Friday, July 8, 2011

Learn from success, not failure

Last week I was talking to an someone, and wandered into the subject of nutrition. I tread carefully with people on this subject, as I do a lot of reading on it and consider many opinions and philosophies. I have a hard time buying into "absolutes" and don't buy into major media "hype".

The topic landed on sugar, and this person went on a rampage about how artificial sweetners are so bad for you. Of course, I joked about how great cane sugar is for you. This person did not laugh. "At least it is natural", they said. I responed by saying "in all of my years on the trails, in the countryside, in the south, in the mountains, I have never come across cane sugar naturally in the environment".

They responeded by saying "okay... it is processed, but.............." I don't remember what was said after that, because that is funny in itself. "It is processed, but natural". Watch a video on making sugar from sugar cane, it is hardly something that can happen in nature.

But here is the best part, the person saying this to me was obese. So was this person's spouse. I find it interesting when obese people give advice about diet and excercise.

I know I have mentioned the evil "High Fructose Corn Syrup" here many times. I use this as a benchmark example of people going crazy for the wrong reasons. People think I have said HFCS is good for. I have never said that. I think it is bad. I think it is just as bad as cane sugar. In small amounts, I don't have issues with either. The problems with both are a result of EXCESS, or even moderate consumption.

Fine you can say one is bad, and one is good. I don't care anymore. I consume very little of both.

What does this have to do with the title of the post? I will tell you. Rewind 15 years.

I was with my boss from 15 years ago and we were talking about relationships and marriage. I was newly wed from the prior year, and he gave me some advice. It was capped by
"Trust me, I know... I am on my 3rd marriage".

Wow. You must be a marriage expert.

Okay... I know. You can and should learn from someone's mistakes. But why do they get more credit than a couple who has been married happily for a long time?

I think it is because our society is a pessimist one, in general.

I used to be laughed at for reading motivational books. I figured out a long time ago to learn from successful people, and avoid advice from the not so successful. Sounds easy, right?

Wrong. Every step of my life and career I seem to run into buzz-kills.

Author Marcus Buckingham wrote a great book titled "Now, Discover Your Strengths". He talks about focusing on your strengths, and developing them while minimizing the damage your weaknesses can do. He does not say to improve your weaknesses, just do damage control. The hard part of the strenghts is finding out which ones you are good at. Buckingham help creat The Strength Finder. It is cool, I suggest you try it. Can anybody guess what I am? I didn't know, but all of my co-workers did.

The point of all of this is............

Success is something we must learn from. This applies to running, diet, relationships, etc.

I am reading a couple of books on the above topics, and I am more inclined to buy into the thinking of someone who has shown what they preach through their own results.

My converation with the obese person about my health just could not get out of my head this week... hence, this post.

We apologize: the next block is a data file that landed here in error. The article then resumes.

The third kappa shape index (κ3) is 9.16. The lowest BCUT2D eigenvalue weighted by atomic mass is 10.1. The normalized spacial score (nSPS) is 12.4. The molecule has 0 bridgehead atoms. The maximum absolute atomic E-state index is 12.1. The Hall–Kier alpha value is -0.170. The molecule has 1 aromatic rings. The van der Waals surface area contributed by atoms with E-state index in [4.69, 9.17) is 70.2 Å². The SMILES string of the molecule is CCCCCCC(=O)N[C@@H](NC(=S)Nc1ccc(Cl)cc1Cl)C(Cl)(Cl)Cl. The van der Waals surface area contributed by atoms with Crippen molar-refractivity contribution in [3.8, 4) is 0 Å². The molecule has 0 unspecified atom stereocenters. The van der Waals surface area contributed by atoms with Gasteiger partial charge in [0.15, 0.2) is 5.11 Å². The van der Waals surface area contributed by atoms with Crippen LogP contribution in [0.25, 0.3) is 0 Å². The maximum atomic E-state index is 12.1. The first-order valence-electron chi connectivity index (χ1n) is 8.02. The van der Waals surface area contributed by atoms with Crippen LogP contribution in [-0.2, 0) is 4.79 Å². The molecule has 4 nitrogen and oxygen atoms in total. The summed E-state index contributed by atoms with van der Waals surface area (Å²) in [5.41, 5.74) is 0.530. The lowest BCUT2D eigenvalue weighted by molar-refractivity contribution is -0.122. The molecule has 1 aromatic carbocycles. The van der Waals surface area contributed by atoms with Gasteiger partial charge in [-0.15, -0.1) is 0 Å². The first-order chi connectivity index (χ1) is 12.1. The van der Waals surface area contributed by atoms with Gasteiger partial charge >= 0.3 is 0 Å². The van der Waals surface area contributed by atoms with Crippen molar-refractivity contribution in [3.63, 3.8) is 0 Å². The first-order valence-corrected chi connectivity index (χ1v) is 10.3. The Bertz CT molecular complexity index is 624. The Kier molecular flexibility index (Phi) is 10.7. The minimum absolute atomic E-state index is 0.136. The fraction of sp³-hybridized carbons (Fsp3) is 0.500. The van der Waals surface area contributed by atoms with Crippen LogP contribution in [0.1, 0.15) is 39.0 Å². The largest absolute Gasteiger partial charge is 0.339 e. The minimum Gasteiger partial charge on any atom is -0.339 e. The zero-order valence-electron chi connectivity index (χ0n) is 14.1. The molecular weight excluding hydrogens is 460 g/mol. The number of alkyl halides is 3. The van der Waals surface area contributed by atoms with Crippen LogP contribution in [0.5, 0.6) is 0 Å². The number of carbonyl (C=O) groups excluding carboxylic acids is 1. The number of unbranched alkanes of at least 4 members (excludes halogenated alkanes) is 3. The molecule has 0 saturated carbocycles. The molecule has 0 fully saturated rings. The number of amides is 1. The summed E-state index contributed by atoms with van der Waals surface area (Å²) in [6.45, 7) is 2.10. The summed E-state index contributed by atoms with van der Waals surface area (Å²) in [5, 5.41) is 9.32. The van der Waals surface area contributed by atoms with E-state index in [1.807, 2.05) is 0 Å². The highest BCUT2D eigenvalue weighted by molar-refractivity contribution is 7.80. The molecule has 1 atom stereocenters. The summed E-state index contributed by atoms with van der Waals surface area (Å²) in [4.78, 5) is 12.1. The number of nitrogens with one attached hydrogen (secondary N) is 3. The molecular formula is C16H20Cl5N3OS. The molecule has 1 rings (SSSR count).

People think I am "lean" and "fit" due to genetics. They discount all of the hard work, discipline, and lifestyle I choose to live to stay this way. My dad is obese, and he has given me more bad advice about food than many people I know. But I still love him.


SteveQ said...

I was expecting something different from the title of the post. When trying to deal with problems I've encountered in ultras, I've found most of the best runners have never encountered them; there's nothing to learn.

You and the obese person were both right, just using terms differently.

Many doctors tell patients to diet and exercise, when they don't and are themselves obese - it doesn't mean the idea's bad, just that they don't follow it. Priests give marriage advice all the time; being celibate doesn't mean what they say is wrong, just that they have no personal experience.

Frankly, I'd take advice from just about anyone on relationships - I certainly can't do worse! - ummm, it must be genetics, yeah, that sounds good.

Adam said...

Nice post, Matt. This reminds me of a conversation I had with a coworker a while back. He was in line to get breakfast, ordering a big cheesy omelet. The overweight person behind him commented on how lucky he was to be able to eat like that. My friends response? "I workout 5 days a week, what do you do?"

If I ate the way I do now, and didn't work out, I can't imagine what I'd look like and feel like.

Anyhoo, I think there are a lot to learn from other peoples mistakes and successes. And I like the idea of damage control on your weaknesses.

Chad W said...

I really enjoyed your post, Matt. Successful people have had their fair of failures as well, and that both are valuable sources of knowledge and wisdom. Sometimes success, even through experience, can cause tunnel vision toward a solution. Whereas you can be successful by repeating, it may not be the best solution for a problem. I think this is illustrated by the innumerable approaches to diet and fitness that people take, and the fanaticism surrounding some approaches. Again, thanks for sharing your thoughts!

Anonymous said...

So after people order a double whopper, xl fries,etc.,(close to 2000 calories) why do they order a diet coke?.........stewy